The complete code is available in the repo at commit 0568906f. The rest of this post will explore the implementation a bit further.


A limitation of our approach can be seen when the user legitimately wants duplicate types in their sum:

λ> let ssum = build "abc" :: SSum '[String, String]
ssum :: SSum '[String, String]

A type like SSum '[String, String] is similar to Either String String. The user may wish to assign convention-based significance to the branches in their sum, but with our approach, a value of type SSum '[String, String] will have a String in the first slot and never the second:

λ> match @String ssum
Just "abc"
it :: Maybe String

λ> ssum
Left "abc"
it :: SSum '[String, String]

This may at first seem like a legitimate limitation, but we can solve for this by tagging the contituent types. Const a b is poly-kinded, so we can stick a type of any kind in the b slot, including type-level strings:

λ> :{
let ssum = build (Const @String @"Right" "abc")
             :: SSum '[Const String "Left", Const String "Right"]
ssum :: SSum '[Const String "Left", Const String "Right"]

λ> match @(Const String "Right") ssum
Just (Const "abc")
it :: Maybe (Const String "Right")

Another apparent limitation is that there’s no way for the user to express that a branch is just the branch and no value. We can achieve something effectively equivalent by using a similar means of tagging via Proxy:

λ> let ssum = build (Proxy @"True") :: SSum '[Proxy "False", Proxy "True"]
ssum :: SSum '[Proxy "False", Proxy "True"]

λ> match @(Proxy "True") ssum
Just Proxy
it :: Maybe (Proxy "True")

These tagging approaches aren’t the most pleasant things to work with, but they are in line with keeping our implementation as simple and concise as possible.

Exhaustive matching

The matching support in our implementation lets the user get at a possible value of a particular type “one type at a time”:

match :: forall a as. (MatchSSum a as) => SSum as -> Maybe a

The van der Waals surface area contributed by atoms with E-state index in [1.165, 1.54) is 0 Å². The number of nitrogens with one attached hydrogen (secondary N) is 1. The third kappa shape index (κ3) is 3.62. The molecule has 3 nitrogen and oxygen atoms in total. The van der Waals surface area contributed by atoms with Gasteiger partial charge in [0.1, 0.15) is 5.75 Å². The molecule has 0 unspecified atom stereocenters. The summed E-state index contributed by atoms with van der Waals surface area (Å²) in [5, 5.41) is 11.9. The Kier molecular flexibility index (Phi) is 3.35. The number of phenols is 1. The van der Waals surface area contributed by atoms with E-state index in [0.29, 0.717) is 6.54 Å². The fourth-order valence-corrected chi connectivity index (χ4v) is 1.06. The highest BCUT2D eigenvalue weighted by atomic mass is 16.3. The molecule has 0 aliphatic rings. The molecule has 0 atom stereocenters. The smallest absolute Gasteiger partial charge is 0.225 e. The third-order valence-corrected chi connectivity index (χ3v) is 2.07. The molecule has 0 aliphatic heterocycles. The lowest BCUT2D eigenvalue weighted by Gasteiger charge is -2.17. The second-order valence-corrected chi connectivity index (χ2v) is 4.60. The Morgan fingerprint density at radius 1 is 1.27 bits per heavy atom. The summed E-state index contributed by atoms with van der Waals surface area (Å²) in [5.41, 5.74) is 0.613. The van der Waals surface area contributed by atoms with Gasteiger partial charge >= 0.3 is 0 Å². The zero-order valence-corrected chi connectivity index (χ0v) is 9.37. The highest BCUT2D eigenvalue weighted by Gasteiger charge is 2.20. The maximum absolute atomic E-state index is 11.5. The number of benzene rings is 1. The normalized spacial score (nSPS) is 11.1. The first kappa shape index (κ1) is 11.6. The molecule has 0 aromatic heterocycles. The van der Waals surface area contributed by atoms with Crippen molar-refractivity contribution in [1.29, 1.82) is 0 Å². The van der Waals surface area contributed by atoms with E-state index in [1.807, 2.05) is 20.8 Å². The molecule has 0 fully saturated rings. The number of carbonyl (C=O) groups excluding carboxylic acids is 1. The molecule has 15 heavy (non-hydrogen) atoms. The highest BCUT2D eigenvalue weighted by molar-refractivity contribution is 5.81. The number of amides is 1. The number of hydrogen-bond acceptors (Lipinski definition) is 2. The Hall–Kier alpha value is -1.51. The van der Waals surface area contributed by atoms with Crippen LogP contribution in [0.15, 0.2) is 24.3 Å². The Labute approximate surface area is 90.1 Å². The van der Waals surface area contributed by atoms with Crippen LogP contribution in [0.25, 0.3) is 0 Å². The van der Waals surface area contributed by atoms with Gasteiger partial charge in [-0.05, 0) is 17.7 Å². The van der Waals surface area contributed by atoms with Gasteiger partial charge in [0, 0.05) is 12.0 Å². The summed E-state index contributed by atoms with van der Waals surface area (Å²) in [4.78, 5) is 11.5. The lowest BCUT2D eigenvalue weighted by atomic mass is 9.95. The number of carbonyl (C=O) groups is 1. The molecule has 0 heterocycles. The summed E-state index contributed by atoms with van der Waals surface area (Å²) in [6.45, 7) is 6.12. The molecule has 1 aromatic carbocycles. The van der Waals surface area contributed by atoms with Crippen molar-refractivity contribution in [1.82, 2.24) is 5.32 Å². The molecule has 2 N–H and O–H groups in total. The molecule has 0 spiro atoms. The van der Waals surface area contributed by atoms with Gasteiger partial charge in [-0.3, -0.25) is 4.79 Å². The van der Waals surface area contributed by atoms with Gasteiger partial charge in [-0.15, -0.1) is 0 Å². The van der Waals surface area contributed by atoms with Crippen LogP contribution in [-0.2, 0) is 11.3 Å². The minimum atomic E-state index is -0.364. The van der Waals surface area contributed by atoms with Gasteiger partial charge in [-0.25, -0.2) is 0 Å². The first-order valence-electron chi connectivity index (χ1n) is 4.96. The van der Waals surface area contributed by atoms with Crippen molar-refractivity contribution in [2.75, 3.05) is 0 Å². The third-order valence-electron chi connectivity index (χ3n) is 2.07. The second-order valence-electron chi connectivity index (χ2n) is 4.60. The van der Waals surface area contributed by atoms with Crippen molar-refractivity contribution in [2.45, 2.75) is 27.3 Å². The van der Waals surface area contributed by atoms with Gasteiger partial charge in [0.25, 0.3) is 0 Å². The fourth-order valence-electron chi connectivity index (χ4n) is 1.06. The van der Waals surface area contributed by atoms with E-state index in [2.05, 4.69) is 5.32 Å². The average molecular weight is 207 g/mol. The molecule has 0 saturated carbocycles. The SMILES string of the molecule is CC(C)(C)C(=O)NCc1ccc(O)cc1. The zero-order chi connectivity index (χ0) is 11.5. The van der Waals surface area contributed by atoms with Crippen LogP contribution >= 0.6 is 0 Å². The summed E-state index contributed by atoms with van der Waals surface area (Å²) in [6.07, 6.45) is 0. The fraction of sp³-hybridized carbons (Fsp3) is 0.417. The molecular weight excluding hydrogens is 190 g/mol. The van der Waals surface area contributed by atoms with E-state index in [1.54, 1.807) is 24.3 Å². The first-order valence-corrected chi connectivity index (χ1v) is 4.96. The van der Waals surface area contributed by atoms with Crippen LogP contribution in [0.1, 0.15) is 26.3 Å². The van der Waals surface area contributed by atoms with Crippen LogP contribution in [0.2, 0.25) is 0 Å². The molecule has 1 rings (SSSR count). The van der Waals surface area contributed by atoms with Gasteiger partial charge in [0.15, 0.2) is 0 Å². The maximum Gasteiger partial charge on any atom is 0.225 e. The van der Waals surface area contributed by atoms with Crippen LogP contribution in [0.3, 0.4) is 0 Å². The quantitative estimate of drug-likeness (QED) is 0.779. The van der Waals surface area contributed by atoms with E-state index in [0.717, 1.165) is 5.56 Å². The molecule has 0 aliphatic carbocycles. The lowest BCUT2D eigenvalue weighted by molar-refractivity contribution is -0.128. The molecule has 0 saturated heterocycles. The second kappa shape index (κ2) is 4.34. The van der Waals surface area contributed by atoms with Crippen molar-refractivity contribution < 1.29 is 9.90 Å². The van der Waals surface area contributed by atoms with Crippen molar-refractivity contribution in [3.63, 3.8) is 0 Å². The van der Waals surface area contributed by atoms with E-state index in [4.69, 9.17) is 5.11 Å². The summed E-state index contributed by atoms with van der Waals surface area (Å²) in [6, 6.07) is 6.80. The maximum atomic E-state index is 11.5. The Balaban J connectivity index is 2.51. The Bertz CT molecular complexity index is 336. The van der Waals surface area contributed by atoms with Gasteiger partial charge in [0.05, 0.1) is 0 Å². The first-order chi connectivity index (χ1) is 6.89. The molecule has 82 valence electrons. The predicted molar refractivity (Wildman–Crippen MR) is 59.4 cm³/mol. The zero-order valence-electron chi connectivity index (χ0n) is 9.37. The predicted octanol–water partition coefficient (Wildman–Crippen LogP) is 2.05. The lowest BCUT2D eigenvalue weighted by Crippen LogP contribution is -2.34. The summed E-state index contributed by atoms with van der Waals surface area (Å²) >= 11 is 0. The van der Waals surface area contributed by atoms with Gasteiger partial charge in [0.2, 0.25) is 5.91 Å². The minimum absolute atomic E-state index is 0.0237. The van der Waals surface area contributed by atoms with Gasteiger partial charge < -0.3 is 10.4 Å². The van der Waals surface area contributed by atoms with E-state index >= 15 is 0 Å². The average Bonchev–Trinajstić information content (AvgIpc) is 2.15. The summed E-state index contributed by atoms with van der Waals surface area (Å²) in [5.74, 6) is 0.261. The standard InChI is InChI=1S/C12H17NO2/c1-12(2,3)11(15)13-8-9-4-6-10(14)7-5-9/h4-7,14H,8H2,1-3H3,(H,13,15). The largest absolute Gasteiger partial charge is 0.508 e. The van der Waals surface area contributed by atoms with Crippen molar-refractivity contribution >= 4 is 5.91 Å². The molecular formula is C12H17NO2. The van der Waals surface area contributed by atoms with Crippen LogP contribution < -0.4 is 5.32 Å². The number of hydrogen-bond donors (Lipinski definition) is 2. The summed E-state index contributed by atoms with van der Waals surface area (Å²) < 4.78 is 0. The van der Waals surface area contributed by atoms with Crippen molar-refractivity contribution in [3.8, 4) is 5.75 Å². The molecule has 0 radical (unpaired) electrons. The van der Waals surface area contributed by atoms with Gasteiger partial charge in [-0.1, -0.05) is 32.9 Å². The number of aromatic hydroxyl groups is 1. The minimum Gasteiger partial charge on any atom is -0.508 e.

There’s no compiler enforcement that the user checks every branch in the sum. There are likely a few different ways we could implement exhaustive matching. Here’s one approach that should look familiar to the work we’ve done up to this point:

ematch :: forall r as. (EMatchSSum r as) => SSum as -> Matchers r as -> r
ematch (SSum rep) matchers = ematch' (Proxy @as) (Proxy @r) matchers rep

type EMatchSSum :: Type -> [Type] -> Constraint
class EMatchSSum r as where
  ematch' :: Proxy as -> Proxy r -> Matchers r as -> SSumRep as -> r

instance EMatchSSum r '[] where
  ematch' _proxy1 _proxy2 f rep = f rep

instance (EMatchSSum r as) => EMatchSSum r (a' ': as) where
  ematch' _proxy1 proxy2 (f, rest) = either f (ematch' (Proxy @as) proxy2 rest)

type family Matchers (r :: Type) (as :: [Type]) :: Type where
  Matchers r '[] = Void -> r
  Matchers r (a ': as) = (a -> r, Matchers r as)

The truly new bit here is the Matchers type function. It’s easiest to understand this function by testing it (output formatted for readability):

λ> :kind! Matchers String '[Int, String, Char]
Matchers String '[Int, String, Char] :: *
= ( Int -> String
  , ( String -> String
    , ( Char -> String
      , Void -> String

We already drew a direct parallel between Either and our anonymous sum type, and in Matchers we now draw a parallel betwen (,) and an anonymous product. Matchers is given a final return type and an input list of types, and computes an anonymous product via nesting (,) where the first element of every pair is a function type from the specific type in our anonymous sum to the return type. If the user hands us a value of type Matchers r as and a value of type Sum as, we have everything we need to produce a value of type r.